Commissioner Russ said since 1996 one new office building has been built in Frankfort – the 50,000 SF Public Service Commission (PSC) Building - and design has begun on the 75,000 SF Kentucky Higher Education Assistance Authority (KHEAA) Building that is expected to be on-line in about two years. Commissioner Russ stated that based on the 1998 study, there is about 9 million SF of office space in Franklin County, of which 6.8 million SF is state owned and the remaining is leased. Statistics indicate that state government in Frankfort is growing at a rate of 1% compared to 3% for the general population. According to Commissioner Russ, a 1% growth would require 90,000 SF of new office space per year. This is why construction of up to 300,000 SF of state owned space was requested in the 2000-02 budget. Knowing that funds might be limited, a different funding approach was proposed, but the project was not authorized by the General Assembly.


Commissioner Russ said the next urgent need is renovation of the Capitol since it has been almost 50 years since it has had a significant renovation. This plan is to depopulate the building, then to restore it back to its original historic condition as much as practical. A 63,000 SF Executive Office Building will be constructed in the vicinity of the parking garage to house those displaced from the Capitol on a permanent basis.


The remainder of the building will need to be de-populated on a temporary basis during the renovation. A portion of the 300,000 SF requested, but not authorized in the 2000-02 budget was to have been used for this purpose. Commissioner Russ said construction funding for the Executive Office Building and the Capitol Restoration were not authorized in the 2000-02 budget; design funding, only, was provided. The design process will have to take into account the lack of space for temporary relocations. Commissioner Russ said by this Fall he hopes to have a better idea of how to accomplish this project in a reasonable amount of time.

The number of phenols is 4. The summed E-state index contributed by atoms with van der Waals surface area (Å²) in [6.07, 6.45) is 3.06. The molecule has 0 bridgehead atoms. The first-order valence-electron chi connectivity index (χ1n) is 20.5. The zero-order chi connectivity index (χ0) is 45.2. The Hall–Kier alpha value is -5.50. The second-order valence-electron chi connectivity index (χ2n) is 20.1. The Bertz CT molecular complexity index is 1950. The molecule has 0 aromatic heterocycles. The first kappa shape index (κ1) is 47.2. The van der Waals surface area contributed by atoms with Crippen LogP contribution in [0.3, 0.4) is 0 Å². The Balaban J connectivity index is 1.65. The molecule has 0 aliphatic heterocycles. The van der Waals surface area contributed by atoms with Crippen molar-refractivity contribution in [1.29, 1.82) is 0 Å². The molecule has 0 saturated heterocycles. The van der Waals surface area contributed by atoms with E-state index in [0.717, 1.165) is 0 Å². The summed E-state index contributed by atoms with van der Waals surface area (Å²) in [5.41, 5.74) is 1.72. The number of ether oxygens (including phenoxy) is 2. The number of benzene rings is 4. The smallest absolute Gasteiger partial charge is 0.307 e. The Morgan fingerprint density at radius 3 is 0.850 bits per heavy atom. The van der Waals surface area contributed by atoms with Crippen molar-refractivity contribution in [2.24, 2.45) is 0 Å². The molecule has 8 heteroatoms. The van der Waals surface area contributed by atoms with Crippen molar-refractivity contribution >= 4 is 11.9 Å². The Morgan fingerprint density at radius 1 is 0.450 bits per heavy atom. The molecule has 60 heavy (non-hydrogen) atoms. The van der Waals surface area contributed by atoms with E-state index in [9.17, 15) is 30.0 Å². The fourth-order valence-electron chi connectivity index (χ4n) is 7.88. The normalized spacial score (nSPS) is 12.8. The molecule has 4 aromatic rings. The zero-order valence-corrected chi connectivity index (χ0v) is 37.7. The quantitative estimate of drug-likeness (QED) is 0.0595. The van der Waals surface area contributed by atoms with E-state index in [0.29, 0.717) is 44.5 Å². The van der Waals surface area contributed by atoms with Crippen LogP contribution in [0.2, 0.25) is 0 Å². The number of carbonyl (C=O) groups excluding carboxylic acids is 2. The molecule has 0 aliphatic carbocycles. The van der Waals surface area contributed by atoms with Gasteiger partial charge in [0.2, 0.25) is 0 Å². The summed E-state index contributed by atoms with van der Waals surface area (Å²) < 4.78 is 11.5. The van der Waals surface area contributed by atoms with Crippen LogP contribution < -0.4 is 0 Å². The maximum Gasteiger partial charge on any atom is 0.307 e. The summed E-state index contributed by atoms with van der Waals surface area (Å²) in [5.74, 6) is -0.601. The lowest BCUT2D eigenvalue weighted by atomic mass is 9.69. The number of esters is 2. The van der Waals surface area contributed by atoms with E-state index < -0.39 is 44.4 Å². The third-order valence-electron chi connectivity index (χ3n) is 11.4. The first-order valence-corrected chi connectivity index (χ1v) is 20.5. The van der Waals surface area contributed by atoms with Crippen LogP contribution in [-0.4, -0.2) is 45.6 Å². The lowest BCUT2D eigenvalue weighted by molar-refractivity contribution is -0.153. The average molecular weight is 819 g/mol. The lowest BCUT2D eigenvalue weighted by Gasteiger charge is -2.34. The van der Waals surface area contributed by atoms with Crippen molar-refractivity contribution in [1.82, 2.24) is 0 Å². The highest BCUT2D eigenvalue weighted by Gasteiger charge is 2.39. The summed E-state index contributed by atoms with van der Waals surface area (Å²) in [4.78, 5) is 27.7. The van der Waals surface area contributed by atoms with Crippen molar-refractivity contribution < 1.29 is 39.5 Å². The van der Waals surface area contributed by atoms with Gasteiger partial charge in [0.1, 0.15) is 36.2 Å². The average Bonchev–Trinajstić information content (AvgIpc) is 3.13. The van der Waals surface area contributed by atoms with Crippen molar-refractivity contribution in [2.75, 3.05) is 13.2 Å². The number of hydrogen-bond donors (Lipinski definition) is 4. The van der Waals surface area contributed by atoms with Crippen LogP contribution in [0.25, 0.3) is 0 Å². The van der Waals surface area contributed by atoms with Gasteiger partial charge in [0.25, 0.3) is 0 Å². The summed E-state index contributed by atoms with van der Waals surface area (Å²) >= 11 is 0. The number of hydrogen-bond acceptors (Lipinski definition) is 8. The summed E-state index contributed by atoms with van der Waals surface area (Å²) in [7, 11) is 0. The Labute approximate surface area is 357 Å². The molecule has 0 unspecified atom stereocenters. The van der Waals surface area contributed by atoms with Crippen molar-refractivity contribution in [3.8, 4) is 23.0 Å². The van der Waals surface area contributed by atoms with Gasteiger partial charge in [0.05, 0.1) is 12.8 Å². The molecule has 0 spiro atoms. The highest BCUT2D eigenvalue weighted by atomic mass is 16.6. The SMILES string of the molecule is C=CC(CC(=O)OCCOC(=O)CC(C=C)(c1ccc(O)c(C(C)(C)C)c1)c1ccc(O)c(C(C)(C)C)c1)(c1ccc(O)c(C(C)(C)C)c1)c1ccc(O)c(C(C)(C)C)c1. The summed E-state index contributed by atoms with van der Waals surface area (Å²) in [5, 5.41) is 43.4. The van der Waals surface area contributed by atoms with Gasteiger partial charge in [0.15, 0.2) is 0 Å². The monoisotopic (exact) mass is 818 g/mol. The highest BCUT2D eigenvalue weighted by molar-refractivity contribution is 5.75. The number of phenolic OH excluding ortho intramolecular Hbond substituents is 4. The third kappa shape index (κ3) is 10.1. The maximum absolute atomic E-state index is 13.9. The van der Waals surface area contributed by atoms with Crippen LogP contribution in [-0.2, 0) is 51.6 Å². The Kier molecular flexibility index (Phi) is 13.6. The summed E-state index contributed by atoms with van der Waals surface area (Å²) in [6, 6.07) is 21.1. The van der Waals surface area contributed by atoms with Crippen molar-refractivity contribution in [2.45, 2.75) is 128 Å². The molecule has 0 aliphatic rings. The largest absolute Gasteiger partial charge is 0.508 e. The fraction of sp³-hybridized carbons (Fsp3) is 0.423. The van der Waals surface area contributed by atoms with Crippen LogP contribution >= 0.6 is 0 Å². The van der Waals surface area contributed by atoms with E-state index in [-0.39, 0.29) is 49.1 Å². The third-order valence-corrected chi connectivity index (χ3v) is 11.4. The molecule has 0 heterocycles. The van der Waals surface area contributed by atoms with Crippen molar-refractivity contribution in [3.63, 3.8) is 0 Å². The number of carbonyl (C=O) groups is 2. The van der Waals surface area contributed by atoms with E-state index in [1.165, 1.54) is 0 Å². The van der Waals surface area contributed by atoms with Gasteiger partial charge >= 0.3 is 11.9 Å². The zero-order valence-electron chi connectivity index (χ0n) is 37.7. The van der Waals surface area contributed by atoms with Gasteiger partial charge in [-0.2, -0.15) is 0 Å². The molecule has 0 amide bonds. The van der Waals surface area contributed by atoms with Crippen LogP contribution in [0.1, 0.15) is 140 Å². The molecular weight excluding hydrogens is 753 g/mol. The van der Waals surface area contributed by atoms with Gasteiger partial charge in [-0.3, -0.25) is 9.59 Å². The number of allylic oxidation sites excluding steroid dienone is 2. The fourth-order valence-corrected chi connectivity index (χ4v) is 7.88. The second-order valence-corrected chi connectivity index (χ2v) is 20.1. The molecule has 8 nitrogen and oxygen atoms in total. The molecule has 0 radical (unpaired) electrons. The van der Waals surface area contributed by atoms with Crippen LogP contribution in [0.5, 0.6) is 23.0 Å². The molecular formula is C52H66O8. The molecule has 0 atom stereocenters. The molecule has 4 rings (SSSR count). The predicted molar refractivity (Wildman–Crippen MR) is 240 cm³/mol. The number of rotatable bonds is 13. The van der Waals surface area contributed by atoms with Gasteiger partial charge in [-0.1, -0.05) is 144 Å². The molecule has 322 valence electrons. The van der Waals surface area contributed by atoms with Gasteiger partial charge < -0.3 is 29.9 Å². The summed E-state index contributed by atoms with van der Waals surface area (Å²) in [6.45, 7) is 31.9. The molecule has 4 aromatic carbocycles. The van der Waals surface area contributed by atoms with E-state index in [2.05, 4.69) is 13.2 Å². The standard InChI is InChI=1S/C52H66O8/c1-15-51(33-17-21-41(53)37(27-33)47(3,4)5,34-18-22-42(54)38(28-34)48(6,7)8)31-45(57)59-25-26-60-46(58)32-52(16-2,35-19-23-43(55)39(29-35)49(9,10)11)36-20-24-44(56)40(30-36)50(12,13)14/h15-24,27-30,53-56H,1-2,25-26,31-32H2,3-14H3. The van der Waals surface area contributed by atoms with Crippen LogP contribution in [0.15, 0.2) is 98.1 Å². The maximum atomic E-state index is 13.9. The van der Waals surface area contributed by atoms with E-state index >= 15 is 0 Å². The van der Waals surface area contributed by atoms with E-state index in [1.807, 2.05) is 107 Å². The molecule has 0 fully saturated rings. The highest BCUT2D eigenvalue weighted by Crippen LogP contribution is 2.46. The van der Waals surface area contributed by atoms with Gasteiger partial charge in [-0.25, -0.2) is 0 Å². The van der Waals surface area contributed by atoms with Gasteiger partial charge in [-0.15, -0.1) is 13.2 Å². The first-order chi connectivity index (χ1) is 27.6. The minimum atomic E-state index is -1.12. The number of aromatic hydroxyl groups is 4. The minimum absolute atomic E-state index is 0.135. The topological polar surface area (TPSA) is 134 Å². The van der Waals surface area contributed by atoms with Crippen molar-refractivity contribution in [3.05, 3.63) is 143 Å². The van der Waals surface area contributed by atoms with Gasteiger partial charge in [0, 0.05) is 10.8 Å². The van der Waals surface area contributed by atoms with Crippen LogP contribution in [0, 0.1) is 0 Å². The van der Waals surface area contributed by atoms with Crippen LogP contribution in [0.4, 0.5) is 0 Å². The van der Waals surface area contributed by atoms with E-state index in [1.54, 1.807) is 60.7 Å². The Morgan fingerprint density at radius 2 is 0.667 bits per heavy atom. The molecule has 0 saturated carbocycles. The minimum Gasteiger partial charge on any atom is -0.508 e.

In response to Mr. Vanhook's question, Commissioner Russ said 420,000 SF for the new Transportation Cabinet Office Building is intended to provide for 10 years of agency growth; that is what they would like to do for any agency for which a building is being constructed. In response to a further question, he said constraints due to the building's location in a historic area make it difficult to design for future expansion.


Mr. Hintze said that the state Budget Office expects the building to be sufficient for longer than 10 years, since 20-year bonds will be issued. The state's history of building usage is that they are long-lived facilities with major renovations being infrequent. Mr. Hintze said it will take a lot of effort, both physically and fiscally, and that the state will be lucky to adhere to the 2011 renovation schedule that has been outlined. The cost involved will require that the facilities be used for decades.


Ms. Clary asked how the $19 million authorized in the 2000-02 budget is to be used. Commissioner Russ said the budget for design of the Capitol renovation itself is $8 million to $9 million with construction costs estimated from $100 million to $150 million. The $19 million also includes design of the Executive Office Building and various infrastructure items. He said the Capitol restoration must maintain the historic fabric while providing state-of-the-art communications, etc. They will also need to make major air-quality changes and totally redo the boiler and chiller plants. Commissioner Russ said the restoration plan is not just a 20-year cosmetic renovation; it is intended to last 50 years. Mr. Hintze explained that the authorization granted by the General Assembly is sufficiently broad to go beyond design and to address some infrastructure items.


Mr. True cited a letter from Secretary McCarty in a recent issue of the (Frankfort) State-Journal in which he stated the need to develop a long-term master plan and asked whether that meant the 1998 plan, as presented to the Board, was now irrelevant. Commissioner Russ said that the 1998 plan was probably not as broad as it should have been. Secretary McCarty believes land banking may be needed to provide for a grand approach to the Capitol from the East-West Connector; the land might also be the site for a significant monument-type government building in the future. Land banking is also important to provide space for other buildings needed to accommodate the growth of state government in Frankfort. More information should be available in the Fall.